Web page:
Grant, Fickett Top Phoenix Fights

By Jordan Breen and Erin Mac Donald Nov 30, 2008
DARTMOUTH, Nova Scotia -- While Dana White may not have heard the "UFC, UFC, UFC" chants bellowing nearly 3,000 miles from Las Vegas, T.J. Grant put on another validating performance Saturday for Phoenix Fight Promotions, notching a sterling third-round submission over previously unbeaten Beau Baker at PFP 5 "Wanted" at the Dartmouth Sportsplex.

After the pair traded top position throughout the first round, Grant tossed Baker with a sweeping wrap-around throw, and unleashed potent punches and elbows from half guard. As Grant bashed Baker, the roar of the Dartmouth crowd grew so deafening that when the first round expired, the air horn blast went unheard, leading many spectators to believe that Grant had won.

Instead, Grant's victory would be much more arduous, as Baker, who replaced TUF 6 alum Richie Hightower on a week's notice, proved to have a strong chin. Grant continued to thwart the former Virginia state wrestling champion's takedowns, consistently scrambling and sweeping back to his feet, where he blasted Baker flush with crosses and knees. Despite absorbing repeated unabated blows, an exhausted Baker, just two weeks removed from his victory over UFC vet Tom Speer, was still game enough to escape as Grant secured side control, stepped over his head, and looked for a kimura.

Grant continued attacking to open the third round, showing off teeps and leg kicks against the bloodied and battered Baker. It seemed as if by miracle that Baker remained upright as Grant put two enormous punch combinations right on his chin, bobbling his head like a speed bag. Baker had the wherewithal to manage a single-leg takedown, but Grant methodically regained full guard, trapped Baker's arm, and struck swiftly and deftly as Baker tiredly rose for a hammerfist, locking in a textbook armbar to cap off his puissant performance. The tapout came at 3:03 of the third round, inciting chants of "UFC, UFC, UFC."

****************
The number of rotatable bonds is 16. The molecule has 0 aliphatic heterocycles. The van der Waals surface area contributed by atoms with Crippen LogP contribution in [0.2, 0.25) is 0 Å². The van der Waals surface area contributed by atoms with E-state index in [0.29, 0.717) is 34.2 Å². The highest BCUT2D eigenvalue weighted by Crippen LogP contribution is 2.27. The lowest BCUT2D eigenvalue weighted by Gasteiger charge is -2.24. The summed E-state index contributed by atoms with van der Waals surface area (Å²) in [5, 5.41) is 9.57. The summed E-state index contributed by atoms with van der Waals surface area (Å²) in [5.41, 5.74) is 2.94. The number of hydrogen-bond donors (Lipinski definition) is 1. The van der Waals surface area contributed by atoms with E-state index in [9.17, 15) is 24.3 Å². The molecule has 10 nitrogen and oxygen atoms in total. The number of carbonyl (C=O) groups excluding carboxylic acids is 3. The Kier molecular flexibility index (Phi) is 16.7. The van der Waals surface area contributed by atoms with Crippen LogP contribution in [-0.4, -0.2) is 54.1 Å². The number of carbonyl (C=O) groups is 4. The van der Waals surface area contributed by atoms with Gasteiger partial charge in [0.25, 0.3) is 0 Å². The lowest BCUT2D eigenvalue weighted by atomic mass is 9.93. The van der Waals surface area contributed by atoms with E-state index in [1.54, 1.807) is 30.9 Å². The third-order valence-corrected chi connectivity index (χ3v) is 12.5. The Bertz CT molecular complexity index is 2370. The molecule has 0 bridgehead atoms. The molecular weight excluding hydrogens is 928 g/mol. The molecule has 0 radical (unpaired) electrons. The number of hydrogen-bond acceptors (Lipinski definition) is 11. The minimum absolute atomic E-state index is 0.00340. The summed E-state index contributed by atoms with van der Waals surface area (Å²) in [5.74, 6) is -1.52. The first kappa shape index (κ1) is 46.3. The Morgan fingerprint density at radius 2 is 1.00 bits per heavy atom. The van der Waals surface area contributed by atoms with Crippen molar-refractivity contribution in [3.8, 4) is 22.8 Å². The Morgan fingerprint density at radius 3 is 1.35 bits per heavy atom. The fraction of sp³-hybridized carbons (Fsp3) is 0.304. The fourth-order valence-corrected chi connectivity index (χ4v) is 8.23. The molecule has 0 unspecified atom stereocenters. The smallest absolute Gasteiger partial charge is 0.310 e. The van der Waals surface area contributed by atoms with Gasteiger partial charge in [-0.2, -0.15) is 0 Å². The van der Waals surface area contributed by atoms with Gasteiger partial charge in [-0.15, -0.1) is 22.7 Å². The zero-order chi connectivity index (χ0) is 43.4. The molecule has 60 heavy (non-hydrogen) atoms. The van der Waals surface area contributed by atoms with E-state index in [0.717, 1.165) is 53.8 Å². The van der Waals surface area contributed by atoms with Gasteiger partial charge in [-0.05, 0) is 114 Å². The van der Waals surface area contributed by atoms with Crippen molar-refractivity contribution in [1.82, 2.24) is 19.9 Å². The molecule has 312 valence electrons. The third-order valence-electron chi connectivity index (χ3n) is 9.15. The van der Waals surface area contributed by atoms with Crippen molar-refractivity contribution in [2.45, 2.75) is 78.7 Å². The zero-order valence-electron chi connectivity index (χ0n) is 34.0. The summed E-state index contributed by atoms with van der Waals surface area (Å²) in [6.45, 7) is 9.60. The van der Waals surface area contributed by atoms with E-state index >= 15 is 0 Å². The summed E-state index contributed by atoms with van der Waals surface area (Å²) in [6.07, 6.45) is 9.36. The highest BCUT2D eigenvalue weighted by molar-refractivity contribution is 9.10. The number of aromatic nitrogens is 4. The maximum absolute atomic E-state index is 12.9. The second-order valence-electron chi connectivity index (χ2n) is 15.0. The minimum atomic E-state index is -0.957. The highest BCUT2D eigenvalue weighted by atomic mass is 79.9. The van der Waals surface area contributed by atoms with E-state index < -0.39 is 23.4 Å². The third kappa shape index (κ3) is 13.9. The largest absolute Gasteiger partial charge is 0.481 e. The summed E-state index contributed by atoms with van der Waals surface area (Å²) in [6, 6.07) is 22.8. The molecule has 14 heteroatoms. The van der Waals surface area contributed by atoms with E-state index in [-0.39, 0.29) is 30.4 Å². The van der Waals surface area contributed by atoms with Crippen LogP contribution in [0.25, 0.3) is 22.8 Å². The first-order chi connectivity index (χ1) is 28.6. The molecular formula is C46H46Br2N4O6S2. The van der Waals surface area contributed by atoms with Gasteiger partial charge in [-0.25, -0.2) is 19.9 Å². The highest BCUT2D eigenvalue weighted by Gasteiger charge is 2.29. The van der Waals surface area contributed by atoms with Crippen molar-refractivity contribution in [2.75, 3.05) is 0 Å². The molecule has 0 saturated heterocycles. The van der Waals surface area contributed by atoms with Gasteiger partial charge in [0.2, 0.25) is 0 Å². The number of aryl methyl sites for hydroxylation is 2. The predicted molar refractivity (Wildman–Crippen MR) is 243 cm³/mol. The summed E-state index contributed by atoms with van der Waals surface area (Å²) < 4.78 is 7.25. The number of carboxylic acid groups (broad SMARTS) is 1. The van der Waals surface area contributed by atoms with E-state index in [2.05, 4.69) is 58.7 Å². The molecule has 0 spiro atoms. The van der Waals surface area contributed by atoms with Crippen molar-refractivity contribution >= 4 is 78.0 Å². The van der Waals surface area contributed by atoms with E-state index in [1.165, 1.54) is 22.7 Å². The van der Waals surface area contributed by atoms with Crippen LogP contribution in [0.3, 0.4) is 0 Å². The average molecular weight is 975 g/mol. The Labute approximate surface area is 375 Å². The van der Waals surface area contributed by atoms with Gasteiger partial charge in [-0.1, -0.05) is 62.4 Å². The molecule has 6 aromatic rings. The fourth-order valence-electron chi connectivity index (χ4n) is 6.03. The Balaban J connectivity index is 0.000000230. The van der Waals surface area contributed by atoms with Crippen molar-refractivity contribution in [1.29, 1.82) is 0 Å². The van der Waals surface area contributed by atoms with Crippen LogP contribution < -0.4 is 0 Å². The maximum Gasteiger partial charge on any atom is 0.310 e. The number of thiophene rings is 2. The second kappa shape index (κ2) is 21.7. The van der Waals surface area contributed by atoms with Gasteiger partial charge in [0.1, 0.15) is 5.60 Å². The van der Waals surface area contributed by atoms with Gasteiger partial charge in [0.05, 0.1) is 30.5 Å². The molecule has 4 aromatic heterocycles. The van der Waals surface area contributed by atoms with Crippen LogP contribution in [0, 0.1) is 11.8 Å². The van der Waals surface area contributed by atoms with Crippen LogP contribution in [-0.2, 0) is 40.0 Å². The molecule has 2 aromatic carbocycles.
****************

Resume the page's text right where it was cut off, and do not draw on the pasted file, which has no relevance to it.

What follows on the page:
"He was real tough. There were times I hit him so many times, it was kind of exhausting," said the 24-year-old Cole Harbour native following his victory.

Erin Mac Donald/

Drew Fickett (top)
smashed Jason MacKay.
Offbeat Octagon veteran Drew Fickett smashed Jason MacKay in the first round, looking to rectify his recent lapses in the cage.

Having surprisingly lost three of his last four fights to relatively anonymous southwest competition such as Richard Villes and Jose Cortez, Fickett quickly took the New Glasgow native to the ground and slickly passed to mount where he rained down heavy elbows in the 160-pound bout.

While MacKay was able to use the TK Scissors to escape and put Fickett on his back momentarily, Fickett stepped over MacKay's body into mount from a front headlock position, and resumed his elbow onslaught. When a bloodied MacKay bucked and rolled, Fickett smoothly transitioned into a triangle choke, eliciting the tapout at 3:25 of the first frame.

"Chance favors the prepared athlete. I get away with being pretty technically good, but there comes a time you need to dedicate yourself," waxed Fickett on his recent losses. "I shouldn't have let it come to that. I should be walking through guys like that."

"Let me tell you something: I'm never going to stop drinking beer," Fickett continued, brew in hand. "But recently, I just had a new baby girl, and that changed my perspective on a lot of things. Dennis Hallman told me it takes a man to make a man, and I had my baby girl."